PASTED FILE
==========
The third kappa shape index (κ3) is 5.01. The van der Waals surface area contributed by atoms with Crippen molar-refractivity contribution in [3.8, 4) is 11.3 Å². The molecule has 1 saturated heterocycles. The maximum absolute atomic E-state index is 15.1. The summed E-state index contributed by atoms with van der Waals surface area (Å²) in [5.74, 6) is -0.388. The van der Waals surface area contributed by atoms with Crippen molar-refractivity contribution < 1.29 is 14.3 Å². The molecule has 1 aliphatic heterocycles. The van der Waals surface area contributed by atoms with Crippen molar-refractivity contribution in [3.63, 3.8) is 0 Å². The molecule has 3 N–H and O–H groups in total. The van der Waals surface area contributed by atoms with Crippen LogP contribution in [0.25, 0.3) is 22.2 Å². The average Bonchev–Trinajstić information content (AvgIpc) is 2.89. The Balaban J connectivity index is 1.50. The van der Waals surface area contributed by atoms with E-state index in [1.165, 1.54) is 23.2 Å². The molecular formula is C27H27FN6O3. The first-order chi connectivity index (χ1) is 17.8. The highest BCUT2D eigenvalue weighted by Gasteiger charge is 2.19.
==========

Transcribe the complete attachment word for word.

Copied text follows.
The third kappa shape index (κ3) is 5.01. The van der Waals surface area contributed by atoms with Crippen molar-refractivity contribution in [3.8, 4) is 11.3 Å². The molecule has 1 saturated heterocycles. The maximum absolute atomic E-state index is 15.1. The summed E-state index contributed by atoms with van der Waals surface area (Å²) in [5.74, 6) is -0.388. The van der Waals surface area contributed by atoms with Crippen molar-refractivity contribution < 1.29 is 14.3 Å². The molecule has 1 aliphatic heterocycles. The van der Waals surface area contributed by atoms with Crippen molar-refractivity contribution in [3.63, 3.8) is 0 Å². The molecule has 3 N–H and O–H groups in total. The van der Waals surface area contributed by atoms with Crippen LogP contribution in [0.25, 0.3) is 22.2 Å². The average Bonchev–Trinajstić information content (AvgIpc) is 2.89. The Balaban J connectivity index is 1.50. The van der Waals surface area contributed by atoms with E-state index in [1.165, 1.54) is 23.2 Å². The molecular formula is C27H27FN6O3. The first-order chi connectivity index (χ1) is 17.8. The highest BCUT2D eigenvalue weighted by Gasteiger charge is 2.19.